Roof aerial? You could probably get a decent picture off a piece of wet string where you are :-)

    But as I said:-

    http://www.maplin.co.uk/p/4-way-f-plu...

    Only £7, but insertion loss 6.8 - 8 dB

    Not a bad price, but Maplin are hammering their distribution amps when you can literally get the lot for £30....

    https://www.amazon.co.uk/SLx-27899D-D...

    But these are DIY prices anyway. Using a fitter, I wouldn't begrudge the extra £10 or £20 for 12 dB up to play with, if required, and distribute across those 4 outputs.
    These tests for COVID-19 might get right up my nose, if only I could get one
  • DanielDaniel Member, Super User Posts: 1,979 ✭✭✭
    edited 24 September 2017, 9:07PM
    Chears guys. I have to as per the terms of my tenancy agreement have to submit a form to ask permission. I have done this in there office and they have already told me because I got to speak to the person who grants or refuses these things that it would be granted but I need to wait for the letter before I start as this is there rules. I can appreciate a lot would just do what they want but I want to stay on the right side of the landlord and I follow there rules.


    What they did say when I get the letter there limits would be no more than 4 cables 1 antenna and 1 amplifier as it is only a small property and I already have a satellite dish up which suits my needs perfectly anyway by the look of things.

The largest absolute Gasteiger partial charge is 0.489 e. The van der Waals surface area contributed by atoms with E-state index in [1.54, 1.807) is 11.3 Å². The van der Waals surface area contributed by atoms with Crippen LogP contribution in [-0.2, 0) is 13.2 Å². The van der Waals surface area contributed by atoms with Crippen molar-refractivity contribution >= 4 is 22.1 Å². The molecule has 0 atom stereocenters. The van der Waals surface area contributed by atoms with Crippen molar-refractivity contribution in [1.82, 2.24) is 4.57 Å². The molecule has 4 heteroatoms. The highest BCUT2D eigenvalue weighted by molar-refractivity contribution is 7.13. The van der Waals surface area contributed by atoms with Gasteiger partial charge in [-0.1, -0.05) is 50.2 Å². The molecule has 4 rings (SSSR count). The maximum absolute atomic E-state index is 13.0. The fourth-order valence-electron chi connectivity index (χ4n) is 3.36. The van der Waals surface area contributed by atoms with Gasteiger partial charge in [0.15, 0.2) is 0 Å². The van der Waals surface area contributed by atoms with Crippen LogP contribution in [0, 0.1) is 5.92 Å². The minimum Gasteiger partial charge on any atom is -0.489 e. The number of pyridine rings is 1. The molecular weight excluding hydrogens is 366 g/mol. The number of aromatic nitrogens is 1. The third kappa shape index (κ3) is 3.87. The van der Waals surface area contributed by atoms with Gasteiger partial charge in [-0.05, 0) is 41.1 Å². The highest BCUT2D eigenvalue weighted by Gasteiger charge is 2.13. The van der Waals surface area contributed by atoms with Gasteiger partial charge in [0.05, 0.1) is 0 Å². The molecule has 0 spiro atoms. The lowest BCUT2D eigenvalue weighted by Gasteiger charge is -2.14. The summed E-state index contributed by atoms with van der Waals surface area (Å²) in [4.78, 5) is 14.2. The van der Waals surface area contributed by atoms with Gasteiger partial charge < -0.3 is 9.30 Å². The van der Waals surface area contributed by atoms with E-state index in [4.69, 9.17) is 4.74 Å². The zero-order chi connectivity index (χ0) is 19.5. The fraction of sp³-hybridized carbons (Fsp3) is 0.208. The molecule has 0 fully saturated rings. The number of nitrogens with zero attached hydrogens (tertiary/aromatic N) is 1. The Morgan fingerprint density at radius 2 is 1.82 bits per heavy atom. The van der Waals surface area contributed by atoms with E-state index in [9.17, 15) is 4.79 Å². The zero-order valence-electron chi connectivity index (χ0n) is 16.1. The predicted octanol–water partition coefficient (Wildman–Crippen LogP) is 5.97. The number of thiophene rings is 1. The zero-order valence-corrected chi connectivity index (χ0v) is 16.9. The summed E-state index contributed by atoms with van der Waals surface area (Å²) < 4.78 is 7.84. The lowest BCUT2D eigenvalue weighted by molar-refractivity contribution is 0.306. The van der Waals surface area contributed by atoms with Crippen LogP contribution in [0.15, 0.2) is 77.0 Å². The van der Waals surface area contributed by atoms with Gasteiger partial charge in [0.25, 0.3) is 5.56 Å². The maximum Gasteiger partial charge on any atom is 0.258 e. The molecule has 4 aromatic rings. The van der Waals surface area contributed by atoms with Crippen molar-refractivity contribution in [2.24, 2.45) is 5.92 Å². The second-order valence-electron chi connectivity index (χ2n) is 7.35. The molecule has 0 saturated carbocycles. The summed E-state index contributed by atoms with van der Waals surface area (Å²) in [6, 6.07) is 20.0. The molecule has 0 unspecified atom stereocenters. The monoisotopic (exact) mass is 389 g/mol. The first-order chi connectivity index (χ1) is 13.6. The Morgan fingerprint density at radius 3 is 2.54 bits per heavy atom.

• Matthew JohnsMatthew Johns Member Posts: 98
    edited 4 July 2017, 12:44PM

    "Low loss" is your best friend in this situation. Low loss everything. Cabling (ct100 or ct101), 4 way splitter (ultra low loss - can be as low as 0.5db drop per tap - costs more - mine's in the loft as previously described) and finally a decent high gain antenna which can only be a good quality Log Periodic (again, higher cost than a standard Yagi antenna). This is how I feed all the rooms in my house which is also a bungalow. My Humax DTR1000 Youview runs well on this kind of setup.


    Oh and finally, NO, you do not need to change your current Sky LNB to feed a Freesat box (my Humax HDR hangs off the same octo LNB that feeds my two Sky boxes).